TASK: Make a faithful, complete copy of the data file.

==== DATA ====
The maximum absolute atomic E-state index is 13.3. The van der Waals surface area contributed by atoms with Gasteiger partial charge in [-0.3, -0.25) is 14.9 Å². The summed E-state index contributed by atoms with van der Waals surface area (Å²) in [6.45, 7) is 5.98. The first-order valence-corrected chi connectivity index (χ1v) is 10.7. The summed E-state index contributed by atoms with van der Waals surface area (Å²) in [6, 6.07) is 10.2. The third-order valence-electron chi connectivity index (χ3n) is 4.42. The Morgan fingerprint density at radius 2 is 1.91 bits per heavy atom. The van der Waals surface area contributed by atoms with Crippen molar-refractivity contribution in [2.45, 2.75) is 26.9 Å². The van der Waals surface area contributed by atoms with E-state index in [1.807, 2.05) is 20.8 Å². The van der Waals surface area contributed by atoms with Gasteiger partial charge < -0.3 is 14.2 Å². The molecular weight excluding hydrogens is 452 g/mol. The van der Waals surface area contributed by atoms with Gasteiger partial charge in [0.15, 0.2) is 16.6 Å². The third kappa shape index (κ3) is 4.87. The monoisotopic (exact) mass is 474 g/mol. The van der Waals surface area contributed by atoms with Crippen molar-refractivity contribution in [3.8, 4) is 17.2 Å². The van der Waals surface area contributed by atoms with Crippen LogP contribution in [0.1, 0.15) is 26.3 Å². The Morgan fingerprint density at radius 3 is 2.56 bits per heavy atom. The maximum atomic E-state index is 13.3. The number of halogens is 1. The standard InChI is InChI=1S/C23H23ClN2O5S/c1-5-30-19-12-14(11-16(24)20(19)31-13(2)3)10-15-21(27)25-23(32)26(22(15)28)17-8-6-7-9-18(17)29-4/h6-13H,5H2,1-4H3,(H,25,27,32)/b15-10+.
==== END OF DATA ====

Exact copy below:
The maximum absolute atomic E-state index is 13.3. The van der Waals surface area contributed by atoms with Gasteiger partial charge in [-0.3, -0.25) is 14.9 Å². The summed E-state index contributed by atoms with van der Waals surface area (Å²) in [6.45, 7) is 5.98. The first-order valence-corrected chi connectivity index (χ1v) is 10.7. The summed E-state index contributed by atoms with van der Waals surface area (Å²) in [6, 6.07) is 10.2. The third-order valence-electron chi connectivity index (χ3n) is 4.42. The Morgan fingerprint density at radius 2 is 1.91 bits per heavy atom. The van der Waals surface area contributed by atoms with Crippen molar-refractivity contribution in [2.45, 2.75) is 26.9 Å². The van der Waals surface area contributed by atoms with E-state index in [1.807, 2.05) is 20.8 Å². The van der Waals surface area contributed by atoms with Gasteiger partial charge < -0.3 is 14.2 Å². The molecular weight excluding hydrogens is 452 g/mol. The van der Waals surface area contributed by atoms with Gasteiger partial charge in [0.15, 0.2) is 16.6 Å². The third kappa shape index (κ3) is 4.87. The monoisotopic (exact) mass is 474 g/mol. The van der Waals surface area contributed by atoms with Crippen molar-refractivity contribution in [3.8, 4) is 17.2 Å². The van der Waals surface area contributed by atoms with Crippen LogP contribution in [0.1, 0.15) is 26.3 Å². The Morgan fingerprint density at radius 3 is 2.56 bits per heavy atom. The maximum atomic E-state index is 13.3. The number of halogens is 1. The standard InChI is InChI=1S/C23H23ClN2O5S/c1-5-30-19-12-14(11-16(24)20(19)31-13(2)3)10-15-21(27)25-23(32)26(22(15)28)17-8-6-7-9-18(17)29-4/h6-13H,5H2,1-4H3,(H,25,27,32)/b15-10+.